Taking a walk round the streets of London, it’s safe to say that body art has made its way into the mainstream. Like many of you, I have embraced the tattoo culture and, having had my first tattoo at 16 years old, I have never looked back. I am now what you would consider a tattooed lady, however, with this title I have also had to endure the stereotypes and pigeonholing that comes with it. So, to name a few, here are some of the common prejudices I experience on a regular basis.
I must be promiscuous
A common misconception about women with tattoos is that we must all be willing to sleep around. The image of the tattooed women is sexualised by society and, as such, we are seen as “easy” because we choose to mark our bodies. To me, this is absurd. How can you make a judgement on someone’s sexuality based on markings on their skin? Those of you who know me will know I’ve never had so much as a one night stand and my views on no-strings sex are considered pretty old-fashioned. You can imagine my reaction when guys in bars are taken aback when they realise I’m not willing to go home with them.
I must love metal and be a party girl
Tying in quite nicely with my first point is the idea that all tattooed girls must be head-banging party girls. Now, I’m sure there are plenty of tattooed women out there who love to party, who love hardcore metal, experimenting in drugs and drink, but of course there are those who don’t. One thing a lot of people are surprised to find out about me is that I hardly ever drink (a few times a year, maybe), I have never tried any drugs and I’d rather listen to Katy Perry than Iron Maiden. I’m actually pretty boring and that’s how I like it. Nothing is more frustrating to me than when I am approached in a pub by someone who thinks, by taking one look at my skin, that I’m going to be “wild”.
I don’t mind being touched by strangers
Ask any tattooed person and they’ll tell you one of the strangest things about having tattoos is having people come up and touch you. It sounds crazy but I promise you it’s true for both men and women. When I say people come up to me in bars, it’s not necessarily because they’re hitting me and more often than not it’s just to ask me questions. Whilst I appreciate people wanting to learn more, their approach sometimes spoils it. I don’t feel the need to discuss my tattoos on a daily basis and it’s actually pretty awkward having to explain myself all the time. I don’t like being touched in general and it takes me a while to get to that point with people, so to have a stranger come up and touch me does not bode well.
I love showing a lot of skin
I once met a girl at a friend’s birthday who kept asking me why I was wearing a long sleeved dress; was I embarrassed of my tattoos? Not at all. The truth of the matter is that I don’t feel the need to flaunt them at all times, and most tattooed people will tell you they often forget they’re there. Sometimes people will stare at me and I’ll have no clue what they’re looking at. Just like non-tattooed women, we all have our insecurities and just because we have our stomachs tattooed, it does not mean we want them out on show all the time. I have even been asked in the street whether people could take a photo of my tattoos – oh hell no! When I politely asked him not to, his response was aggressive and he said: “Don’t get them then, if you don’t want people to look at them.”
I’ll never have a decent job
This is a tricky one. If you choose to tattoo your face, neck and hands, unfortunately you run the risk of not holding down what society deems as a decent job. However, I have never had a problem finding employment as most of mine are easily hidden. When I worked at The Body Shop, it was a particularly boiling hot summer and I was asked to hide my tattoos. This is not part of the company’s guidelines, but was at an individual manager’s request. I accept that if they need to be covered up, I’ll cover them, but sometimes the personal taste of someone in power can skew what is necessary and fair in a work environment. I currently work in a respectable office environment for a digital marketing agency where it’s no issue at all – and why should it be?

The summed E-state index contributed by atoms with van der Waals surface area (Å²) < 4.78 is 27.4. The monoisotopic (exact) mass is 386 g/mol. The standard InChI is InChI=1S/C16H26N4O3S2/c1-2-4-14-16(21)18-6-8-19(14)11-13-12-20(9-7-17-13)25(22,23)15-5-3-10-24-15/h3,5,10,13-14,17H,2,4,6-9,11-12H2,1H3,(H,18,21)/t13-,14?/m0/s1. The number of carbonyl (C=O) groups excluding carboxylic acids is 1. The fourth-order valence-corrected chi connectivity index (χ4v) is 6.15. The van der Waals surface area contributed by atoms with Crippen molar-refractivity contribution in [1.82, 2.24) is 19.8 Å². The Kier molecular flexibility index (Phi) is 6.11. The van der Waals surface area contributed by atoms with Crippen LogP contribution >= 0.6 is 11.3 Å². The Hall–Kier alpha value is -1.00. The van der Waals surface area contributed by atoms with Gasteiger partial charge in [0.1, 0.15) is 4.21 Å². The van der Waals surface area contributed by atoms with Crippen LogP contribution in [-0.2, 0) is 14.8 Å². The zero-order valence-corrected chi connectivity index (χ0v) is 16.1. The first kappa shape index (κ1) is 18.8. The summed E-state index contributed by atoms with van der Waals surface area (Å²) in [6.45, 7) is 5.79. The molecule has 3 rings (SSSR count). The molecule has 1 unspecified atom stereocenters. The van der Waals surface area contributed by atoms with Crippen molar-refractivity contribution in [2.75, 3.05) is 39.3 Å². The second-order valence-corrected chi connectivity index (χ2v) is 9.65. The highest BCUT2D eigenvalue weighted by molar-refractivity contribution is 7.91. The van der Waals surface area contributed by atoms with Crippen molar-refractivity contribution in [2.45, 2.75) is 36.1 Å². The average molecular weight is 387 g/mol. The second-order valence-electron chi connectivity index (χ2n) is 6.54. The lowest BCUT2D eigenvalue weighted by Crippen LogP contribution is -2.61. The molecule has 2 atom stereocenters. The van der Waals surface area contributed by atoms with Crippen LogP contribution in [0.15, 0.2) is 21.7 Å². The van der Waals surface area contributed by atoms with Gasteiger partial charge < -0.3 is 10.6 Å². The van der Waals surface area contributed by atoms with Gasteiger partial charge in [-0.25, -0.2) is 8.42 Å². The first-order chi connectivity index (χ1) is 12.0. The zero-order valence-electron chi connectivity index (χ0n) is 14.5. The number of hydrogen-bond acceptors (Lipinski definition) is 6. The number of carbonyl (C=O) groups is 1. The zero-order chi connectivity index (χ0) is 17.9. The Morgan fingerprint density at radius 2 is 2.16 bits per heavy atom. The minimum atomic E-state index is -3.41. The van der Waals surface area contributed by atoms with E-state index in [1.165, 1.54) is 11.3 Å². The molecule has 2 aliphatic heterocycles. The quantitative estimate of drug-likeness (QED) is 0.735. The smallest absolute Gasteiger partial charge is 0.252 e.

I’ll regret it on my wedding day
A common question I get is: “What about your wedding day? How will you cover them up?” and the answer is, I won’t. Tattoos are certainly not everyone’s cup of tea. Surprisingly, I’ve had a better response from far older generations than I have from people my own age. I truly do believe beauty is in the eye of the beholder and my preference is tattooed skin. In many cultures, tattoos are a symbol of power and status and it can sometimes be perceived that because I’ve chosen to mark my skin, I’m not feminine. I actually consider myself to be very girly – I don’t like wearing trousers, I’m obsessed with kittens, pink and flowers. I think nothing is hotter than a tattoo sleeve in a pretty dress and so I can’t wait to look like an awesome, tattooed bride.
I’m a tough bitch
I think a lot of people assume that if you’re tattooed, you must put up a good fight and be pretty tough. True, tattoos can be painful and you have to be pretty brave sometimes. However, I’m certainly not a fighter nor do I enjoy confrontation in the slightest. I’m not good at speaking out, especially to people I don’t know and one of my main problems is that I don’t stick up for myself. On the occasions I’ve asked people not to touch me or take photos, they’ve reacted as if I’ve taken away their right to do something and as though I was being unreasonable. I don’t think asking a drunken stranger to please not touch me makes me a bitch. I’m just as much as a wimp as anyone else!
So how about you? For you other tattooed girls out there, do you find you are sometimes stereotyped?
Leave all your comments below, I’d love to hear your thoughts and experiences on my post.
Thanks again to Zusterschap for having me!
You can find Sophie over at Popcorn & Glitter